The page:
Sunday, April 26, 2009

Compost, Soldiers and Gardening!

What a crazy week we had!  We spent a lot of time last week spreading compost on our fields - we do this every other year (mostly due to expense), and get 20 yards to spread on 1 acre or so.  At that time we also spread organic fertilizers like Cheep Cheep, Pro Grow, etc.   It is just such
 a great way to spread fertilizer since we already have the compost spreader hooked up.  We did this project last Sunday - a day when no other
 farmers at the Intervale really do any tractor work, and since we need both the New Holland (for the use of the bucket) and the John Deere (for the PTO for the spreader) for the task, it's just better knowing that we won't be hogging the tractors when other farmers need them.  It was a beautiful and productive day - preparing us for the task of tilling and laying the biodegradable plastic for the 
potatoes, onions and shallots - a project for 
this week.  It took us 3 hours or so - not too bad, considering we only do this every other year, and I have relative inexperience with using the bucket; that thing definitely takes some practice!  Our other major projects this week involved potting up hundreds of pots for Gardener's Supply Company - we have a growing account with them and do quite a few potted veggie starts for their retail store.  With all the beautiful growing weather coming up, it feels good to get moving on the potting up so that everything can get out of the greenhouse and sold to all those eager gardeners
 out there!  The pots all look so obedient with their colorful tags - like regimented soldiers ready to fight the good fight against conventional food! 
 I always feel so proud of all my plants when we drop them off at Gardener's Supply - I know they're going to good homes with people that will appreciate what they have to offer.  It's a nice component to our business that takes up most of our time this time of year and then it's over by Memorial Day weekend.  A short, but sweet part 
of our season.  We moved the geese and ducks out to their outside house - they were simply getting too big for their brooder!  They're only a week and a half old!  They have been growing so quickly!  I recently read that Pekin ducks can potentially be 
ready for harvest in only 6 or 7 weeks (that's faster that cornish chickens!) - and in that amount of time they'll have eaten 20+ pounds of feed!  Crazy!  I'm so glad we're supplementing with pasture (currently grass clippings - soon field
 grass) - which they love!  They descend upon any patch of grass like locusts; except they're quite cuter and make nicer sounds.  They actually
 whistle more than chirp - very cute.  We anticipate moving them out to field pasture very soon.  First, we must construct a solid home for them to live in at night after they're done ranging and also to protect them from predators.  We're planning on making them a house on top of this frame - Spencer was very proud of his medieval style wheels he fashioned out of an 

old cable spool!  They work quite well, actually.  We're also planning on a door that becomes a 
ramp for them to walk up.  This was a fun Friday project, after we deconstructed the old hay rick at our field - we needed a nice flatbed wagon for moving plants to the field, and the wood from the walls was rotten and dangerously falling apart.  So, we will be gleaning some great wood from that project for the duck house and the pig house as well.  Saturday was our first 80 degree day here in Burlington!  We were so focused on trying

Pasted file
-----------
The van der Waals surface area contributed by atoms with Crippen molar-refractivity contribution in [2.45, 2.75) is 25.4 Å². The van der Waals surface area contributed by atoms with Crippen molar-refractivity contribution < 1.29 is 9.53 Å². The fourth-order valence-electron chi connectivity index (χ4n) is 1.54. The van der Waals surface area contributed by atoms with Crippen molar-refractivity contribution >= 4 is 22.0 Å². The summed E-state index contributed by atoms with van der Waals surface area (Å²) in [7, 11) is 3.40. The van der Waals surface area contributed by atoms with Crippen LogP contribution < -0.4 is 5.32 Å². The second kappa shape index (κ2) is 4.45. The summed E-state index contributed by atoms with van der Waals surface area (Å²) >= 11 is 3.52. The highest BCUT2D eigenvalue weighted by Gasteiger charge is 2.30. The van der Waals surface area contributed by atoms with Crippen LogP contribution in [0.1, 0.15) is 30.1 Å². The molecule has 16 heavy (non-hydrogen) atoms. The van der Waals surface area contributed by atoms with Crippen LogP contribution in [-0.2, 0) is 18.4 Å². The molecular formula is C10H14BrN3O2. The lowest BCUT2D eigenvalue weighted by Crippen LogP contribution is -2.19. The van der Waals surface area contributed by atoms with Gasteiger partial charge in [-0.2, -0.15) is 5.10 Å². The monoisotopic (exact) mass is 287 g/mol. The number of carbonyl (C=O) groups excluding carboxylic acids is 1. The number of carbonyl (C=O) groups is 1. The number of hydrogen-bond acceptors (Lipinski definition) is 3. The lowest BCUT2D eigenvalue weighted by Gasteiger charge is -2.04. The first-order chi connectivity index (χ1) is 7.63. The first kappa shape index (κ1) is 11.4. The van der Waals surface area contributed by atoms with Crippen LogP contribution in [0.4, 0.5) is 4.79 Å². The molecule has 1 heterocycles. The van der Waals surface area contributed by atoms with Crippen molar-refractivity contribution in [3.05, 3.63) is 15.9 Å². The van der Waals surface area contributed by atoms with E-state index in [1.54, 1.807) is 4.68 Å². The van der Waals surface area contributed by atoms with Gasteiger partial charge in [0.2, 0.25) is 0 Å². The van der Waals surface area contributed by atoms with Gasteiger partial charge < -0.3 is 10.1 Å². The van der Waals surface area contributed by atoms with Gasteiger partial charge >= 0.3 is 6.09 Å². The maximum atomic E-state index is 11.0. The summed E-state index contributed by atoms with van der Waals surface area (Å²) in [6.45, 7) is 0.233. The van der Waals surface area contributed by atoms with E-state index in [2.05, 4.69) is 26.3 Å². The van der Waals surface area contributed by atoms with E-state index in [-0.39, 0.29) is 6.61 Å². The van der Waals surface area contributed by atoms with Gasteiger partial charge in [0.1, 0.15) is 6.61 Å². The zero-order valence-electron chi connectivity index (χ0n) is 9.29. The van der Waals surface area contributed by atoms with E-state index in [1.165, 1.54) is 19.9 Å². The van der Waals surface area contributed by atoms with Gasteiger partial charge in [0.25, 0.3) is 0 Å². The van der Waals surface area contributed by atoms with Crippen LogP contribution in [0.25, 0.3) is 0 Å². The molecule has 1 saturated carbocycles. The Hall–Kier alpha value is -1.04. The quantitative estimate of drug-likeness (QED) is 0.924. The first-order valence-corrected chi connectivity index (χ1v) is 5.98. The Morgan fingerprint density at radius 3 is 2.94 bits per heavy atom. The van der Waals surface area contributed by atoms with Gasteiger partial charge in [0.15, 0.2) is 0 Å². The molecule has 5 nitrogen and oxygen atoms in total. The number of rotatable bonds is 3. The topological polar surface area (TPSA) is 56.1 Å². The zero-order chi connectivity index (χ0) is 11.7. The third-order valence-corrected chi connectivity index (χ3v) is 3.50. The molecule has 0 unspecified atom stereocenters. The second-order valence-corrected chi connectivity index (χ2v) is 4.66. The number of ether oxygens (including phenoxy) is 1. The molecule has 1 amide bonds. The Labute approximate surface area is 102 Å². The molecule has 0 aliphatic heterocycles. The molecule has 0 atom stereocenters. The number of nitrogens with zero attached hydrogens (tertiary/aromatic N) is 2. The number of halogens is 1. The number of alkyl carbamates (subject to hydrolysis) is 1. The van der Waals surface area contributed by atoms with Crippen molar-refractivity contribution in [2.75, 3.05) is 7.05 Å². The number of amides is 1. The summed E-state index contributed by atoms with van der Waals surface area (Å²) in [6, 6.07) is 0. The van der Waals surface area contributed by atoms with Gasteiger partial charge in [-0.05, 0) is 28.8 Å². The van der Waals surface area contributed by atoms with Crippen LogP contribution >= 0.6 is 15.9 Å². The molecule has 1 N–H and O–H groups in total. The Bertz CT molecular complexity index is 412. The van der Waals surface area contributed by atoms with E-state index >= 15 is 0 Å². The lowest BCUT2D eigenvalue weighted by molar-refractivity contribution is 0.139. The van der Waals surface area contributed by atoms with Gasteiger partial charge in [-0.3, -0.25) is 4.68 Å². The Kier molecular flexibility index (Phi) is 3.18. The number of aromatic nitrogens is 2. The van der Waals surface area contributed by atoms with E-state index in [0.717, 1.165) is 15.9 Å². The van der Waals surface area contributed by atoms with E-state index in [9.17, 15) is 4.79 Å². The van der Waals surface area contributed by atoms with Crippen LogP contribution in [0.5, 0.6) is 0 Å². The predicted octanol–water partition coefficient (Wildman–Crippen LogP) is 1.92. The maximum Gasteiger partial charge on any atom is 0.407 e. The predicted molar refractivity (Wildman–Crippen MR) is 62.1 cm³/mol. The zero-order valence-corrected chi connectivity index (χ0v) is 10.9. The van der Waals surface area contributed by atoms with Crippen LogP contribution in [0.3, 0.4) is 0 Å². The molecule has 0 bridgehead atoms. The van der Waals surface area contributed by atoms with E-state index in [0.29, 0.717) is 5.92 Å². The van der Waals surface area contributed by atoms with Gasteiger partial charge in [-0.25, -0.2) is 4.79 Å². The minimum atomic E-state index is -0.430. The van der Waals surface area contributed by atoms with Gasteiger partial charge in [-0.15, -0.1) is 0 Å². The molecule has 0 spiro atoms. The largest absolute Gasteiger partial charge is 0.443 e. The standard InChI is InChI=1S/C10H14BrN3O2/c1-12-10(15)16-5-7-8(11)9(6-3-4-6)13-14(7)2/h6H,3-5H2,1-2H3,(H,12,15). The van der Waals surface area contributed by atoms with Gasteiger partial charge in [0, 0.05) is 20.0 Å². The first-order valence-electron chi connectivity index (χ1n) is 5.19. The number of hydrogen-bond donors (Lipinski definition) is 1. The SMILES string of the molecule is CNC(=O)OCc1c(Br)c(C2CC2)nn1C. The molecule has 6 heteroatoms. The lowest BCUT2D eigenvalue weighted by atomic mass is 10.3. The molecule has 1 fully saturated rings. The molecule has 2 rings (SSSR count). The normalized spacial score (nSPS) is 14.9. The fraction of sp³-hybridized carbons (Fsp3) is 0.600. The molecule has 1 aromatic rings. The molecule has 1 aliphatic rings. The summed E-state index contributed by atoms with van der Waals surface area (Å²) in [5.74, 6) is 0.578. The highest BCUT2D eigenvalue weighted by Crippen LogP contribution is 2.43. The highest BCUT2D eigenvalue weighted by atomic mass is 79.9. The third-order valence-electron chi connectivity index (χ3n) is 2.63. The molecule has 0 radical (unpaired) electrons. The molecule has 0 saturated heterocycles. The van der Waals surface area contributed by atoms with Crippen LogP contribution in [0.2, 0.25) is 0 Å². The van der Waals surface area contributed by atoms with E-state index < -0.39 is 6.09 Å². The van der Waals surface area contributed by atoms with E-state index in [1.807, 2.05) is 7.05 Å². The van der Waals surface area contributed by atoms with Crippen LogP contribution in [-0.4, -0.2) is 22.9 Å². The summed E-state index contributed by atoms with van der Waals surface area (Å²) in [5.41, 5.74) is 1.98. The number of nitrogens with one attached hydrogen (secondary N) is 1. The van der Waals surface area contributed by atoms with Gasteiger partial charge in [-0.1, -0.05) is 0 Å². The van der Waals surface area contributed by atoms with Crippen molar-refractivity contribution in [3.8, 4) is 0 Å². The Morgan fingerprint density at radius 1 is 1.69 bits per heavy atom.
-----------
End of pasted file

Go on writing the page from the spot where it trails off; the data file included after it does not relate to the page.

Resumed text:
to pack so much in on this perfect day that we almost had project paralysis - but, we were able to accomplish some major gardening projects here at home (after spinning class, a great breakfast, and tuning up the bike of course)!  Don't worry, the irony is definitely not lost on us - we are farmers that leave the farm early some days to come home to garden!  It is definitely funny!  However, it makes tons of sense - we love 
gardening at home because it allows us to grow things we'd never grow at the farm; like perennials, fruit trees, flowers and fun herbs.  It was nice to see the Johnny Jump Ups doin' their thing, and to notice that our first try at asparagus seems initially successful!  The wormwood, angelica, chervil, chives, marjoram, thyme, sage and mountain mint are all up and looking great!  We spent time talking about the project for the front yard - Spencer's super fun crazy wild and huge garden!  Since we grow so many baby veggies at the farm, he thought it would be fun to grow HUGE veggies at our house.  And, after falling for the urgings of Eat the View and the White House garden, we decided it was time to do our own front garden here in suburbia!  As Spencer unloaded the tiller from our van and started to till up the front yard, I was listening to The Splendid Table, where Lynn Rosetto Kasper had a story on just that - growing a garden instead of a lawn.  

Her guest was Rosalind Creasy, who was touting her new cookbook, but she's also known for
 her book on Edible Landscaping - she grew wheat on her front lawn!  Felt good to be on the
 same page.  It felt like we were getting some support while tearing up the lawn in a block of lawns that are all perfect and manicured.  Now it looks so purposeful and industrious, and ready for the transplants of our Giant Red Celery, Mammoth Cabbage, Dill's Atlantic Giant Pumpkins, Giant watermelons, etc.  It's going to be a blast, and certain to be a conversation starter this summer!  We'll post pictures as the garden 
progresses...  There it is, the last post of April!  Hard to believe!  We're gearing up for the first downtown farmers' market, which is only 2 weekends away!  Hard to believe we've only got 1 free Saturday left for 5 months!  Gotta make some relaxation plans for next week...

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